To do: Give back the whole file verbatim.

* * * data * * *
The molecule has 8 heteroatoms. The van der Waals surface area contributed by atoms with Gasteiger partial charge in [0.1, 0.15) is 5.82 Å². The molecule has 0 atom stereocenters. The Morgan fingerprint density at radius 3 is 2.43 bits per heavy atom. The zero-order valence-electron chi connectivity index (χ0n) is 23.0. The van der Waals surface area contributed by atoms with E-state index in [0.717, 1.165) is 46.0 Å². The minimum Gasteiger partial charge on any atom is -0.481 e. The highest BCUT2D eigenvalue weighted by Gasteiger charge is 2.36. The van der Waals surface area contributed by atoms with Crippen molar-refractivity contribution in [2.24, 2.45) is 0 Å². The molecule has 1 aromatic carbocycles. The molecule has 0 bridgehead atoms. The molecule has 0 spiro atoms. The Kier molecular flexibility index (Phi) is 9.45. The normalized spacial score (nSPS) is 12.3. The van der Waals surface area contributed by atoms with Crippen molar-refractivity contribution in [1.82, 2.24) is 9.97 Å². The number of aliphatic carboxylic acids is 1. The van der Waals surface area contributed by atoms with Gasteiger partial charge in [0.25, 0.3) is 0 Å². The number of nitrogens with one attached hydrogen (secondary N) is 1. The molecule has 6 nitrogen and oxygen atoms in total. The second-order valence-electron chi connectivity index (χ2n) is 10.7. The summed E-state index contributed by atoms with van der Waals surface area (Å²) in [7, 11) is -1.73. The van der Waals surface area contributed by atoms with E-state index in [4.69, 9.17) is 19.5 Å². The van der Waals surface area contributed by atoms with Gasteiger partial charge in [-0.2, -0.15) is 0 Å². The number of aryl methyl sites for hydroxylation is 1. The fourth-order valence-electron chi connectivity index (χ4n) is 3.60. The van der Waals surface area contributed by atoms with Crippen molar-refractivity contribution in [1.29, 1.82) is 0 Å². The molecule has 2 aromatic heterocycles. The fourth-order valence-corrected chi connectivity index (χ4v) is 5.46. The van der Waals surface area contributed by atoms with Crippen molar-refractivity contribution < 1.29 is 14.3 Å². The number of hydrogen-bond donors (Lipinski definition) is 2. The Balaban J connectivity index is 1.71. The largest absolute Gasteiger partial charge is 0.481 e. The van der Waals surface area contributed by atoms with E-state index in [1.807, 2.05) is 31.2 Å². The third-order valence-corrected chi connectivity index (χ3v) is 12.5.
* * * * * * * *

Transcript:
The molecule has 8 heteroatoms. The van der Waals surface area contributed by atoms with Gasteiger partial charge in [0.1, 0.15) is 5.82 Å². The molecule has 0 atom stereocenters. The Morgan fingerprint density at radius 3 is 2.43 bits per heavy atom. The zero-order valence-electron chi connectivity index (χ0n) is 23.0. The van der Waals surface area contributed by atoms with E-state index in [0.717, 1.165) is 46.0 Å². The minimum Gasteiger partial charge on any atom is -0.481 e. The highest BCUT2D eigenvalue weighted by Gasteiger charge is 2.36. The van der Waals surface area contributed by atoms with Crippen molar-refractivity contribution in [2.24, 2.45) is 0 Å². The molecule has 1 aromatic carbocycles. The molecule has 0 bridgehead atoms. The molecule has 0 spiro atoms. The Kier molecular flexibility index (Phi) is 9.45. The normalized spacial score (nSPS) is 12.3. The van der Waals surface area contributed by atoms with Crippen molar-refractivity contribution in [1.82, 2.24) is 9.97 Å². The number of aliphatic carboxylic acids is 1. The van der Waals surface area contributed by atoms with Gasteiger partial charge in [0.25, 0.3) is 0 Å². The number of nitrogens with one attached hydrogen (secondary N) is 1. The molecule has 6 nitrogen and oxygen atoms in total. The second-order valence-electron chi connectivity index (χ2n) is 10.7. The summed E-state index contributed by atoms with van der Waals surface area (Å²) in [7, 11) is -1.73. The van der Waals surface area contributed by atoms with E-state index in [4.69, 9.17) is 19.5 Å². The van der Waals surface area contributed by atoms with Gasteiger partial charge in [-0.2, -0.15) is 0 Å². The number of aryl methyl sites for hydroxylation is 1. The fourth-order valence-electron chi connectivity index (χ4n) is 3.60. The van der Waals surface area contributed by atoms with Crippen molar-refractivity contribution in [1.29, 1.82) is 0 Å². The molecule has 2 aromatic heterocycles. The fourth-order valence-corrected chi connectivity index (χ4v) is 5.46. The van der Waals surface area contributed by atoms with Crippen molar-refractivity contribution < 1.29 is 14.3 Å². The number of hydrogen-bond donors (Lipinski definition) is 2. The Balaban J connectivity index is 1.71. The largest absolute Gasteiger partial charge is 0.481 e. The van der Waals surface area contributed by atoms with E-state index in [1.807, 2.05) is 31.2 Å². The third-order valence-corrected chi connectivity index (χ3v) is 12.5.